Sunday, May 20, 2018

Huzzah! 2018

I took a trip up to Huzzah! 2018 in Portland, Maine to host an AWI game of Electronic Brigadier. Huzzah! is a well run local convention hosted my our northern neighbors, the Maine Historical Wargamers Association. Huzzah! is a great place to meet up with local friends from other clubs in the area, play some games and do some shopping. There are great game offerings, and several excellent vendors. Here is a photo of club members Dave and Greg having a nice talk while Greg ran his Great Northern War game.

Speaking of Greg's game, here are some photos of it during setup and play. The game featured many of Greg's beautifully painted GNW figures, all painted by Greg himself. Greg's game ran concurrently with mine, but fortunately at a table in the same room as mine so I was able to snap these quick photos.

Greg's game ran smoothly and ran to conclusion before the end of the generous four hour game period. 

My friend Ed from Ed M's Wargame Meanderings blog also ran his game concurrently with mine. I took a few more photos of his game, which you will be able to view soon over at his blog.

My game was one that I've run before. The scenario was my Monmouth Courthouse game, "Lee Attacks!" This what-if scenario poses the question what would have come of the battle if Lee had convinced Washington to allow him to attack with volunteer regiments instead of only the individual volunteers from those units.

I was blessed with many players returning for their 2nd or 3rd time playing Electronic Brigadier. The two new players picked up the system quickly and by turn three the game was running itself with me providing a clarification on procedure or GM table ruling here and there. The 27 turns played during the four hour game period went quickly enough that I don't have a great memory of the entire flow of the battle, so I'll just list some significant events from it below.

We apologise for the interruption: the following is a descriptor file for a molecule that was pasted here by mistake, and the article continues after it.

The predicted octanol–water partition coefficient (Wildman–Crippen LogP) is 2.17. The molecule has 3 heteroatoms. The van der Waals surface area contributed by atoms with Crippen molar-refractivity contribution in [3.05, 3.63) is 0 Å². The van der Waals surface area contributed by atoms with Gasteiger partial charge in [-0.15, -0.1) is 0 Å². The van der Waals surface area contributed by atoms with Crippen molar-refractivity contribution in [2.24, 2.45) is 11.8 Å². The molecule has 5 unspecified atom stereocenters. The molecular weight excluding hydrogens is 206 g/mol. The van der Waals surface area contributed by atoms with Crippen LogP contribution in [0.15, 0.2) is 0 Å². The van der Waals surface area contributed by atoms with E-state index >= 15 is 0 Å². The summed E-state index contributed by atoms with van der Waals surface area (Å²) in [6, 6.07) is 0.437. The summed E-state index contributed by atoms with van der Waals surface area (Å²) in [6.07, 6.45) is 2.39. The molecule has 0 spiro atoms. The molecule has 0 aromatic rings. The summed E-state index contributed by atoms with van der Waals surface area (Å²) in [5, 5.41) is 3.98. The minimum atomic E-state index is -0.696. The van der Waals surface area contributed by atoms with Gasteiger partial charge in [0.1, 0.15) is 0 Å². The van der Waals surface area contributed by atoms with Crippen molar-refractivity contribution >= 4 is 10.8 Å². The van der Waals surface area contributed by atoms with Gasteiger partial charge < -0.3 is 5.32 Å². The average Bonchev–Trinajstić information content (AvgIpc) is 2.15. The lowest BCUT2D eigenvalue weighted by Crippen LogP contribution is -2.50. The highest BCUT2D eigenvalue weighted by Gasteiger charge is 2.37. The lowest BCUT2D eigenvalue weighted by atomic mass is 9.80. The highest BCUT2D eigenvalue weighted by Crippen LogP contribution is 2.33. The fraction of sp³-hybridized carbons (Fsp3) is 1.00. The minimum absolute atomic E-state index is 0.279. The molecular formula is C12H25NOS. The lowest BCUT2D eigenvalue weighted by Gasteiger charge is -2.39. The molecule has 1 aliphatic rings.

Both sides played very competently. Dick Bryant's 1st British Lights skirmished the entire game and kept the British left flank secure, while his Dragoons went for a romp in the American back lines, causing some initial panic, but eventually the Americans turned a regiment of continentals and a battery in the direction of the Dragoons which sent them running back to their camp.

On the East flank the New Jersey militia got off one volley before being sent to the rear by a British charge. The 4th brigade commanders seeing how easy that was tried multiple charges into the New Jersey state troops, which were supported by a section of 6# artillery. These charges didin't go as well, eventually exhausting the 4th British brigade.

In the center the British advanced guard slugged it out with the American lead brigades. The Americans formed up their skirmishers after the first wave of charges sent them to the rear. Both armies had good solid lines. Mid-battle the casualties were slightly in favor of the Americans but late in the battle the British made up a lot of the lost ground in that department. In the end two successive charges by the first Guards regiment ended in catastrophic failure as they were repulsed by solid Continental line units. A quick review of the melee 'dice' rolls in the system showed that they got the worst side of  'General Dice' this day. 

At time, both armies had a significant amount of their force streaming to the rear and both armies suffered significant casualties. The American army got the better side of this near draw. End of game statistics were:

British Rear Guard
Army cohesion: 64.1%
Total Casualties: 737 / 6240 (11.8%)
3 units dispersed
1 routed units

Honors to: 132 - 42nd Foot (3 stands)
American Advance Guard
Army cohesion: 61.7%
Total Casualties: 695 / 7420 (9.4%)
4 units dispersed
2 routed units
1 shaken units
Honors to: 204 - 4th, 8th, 12th Virginia

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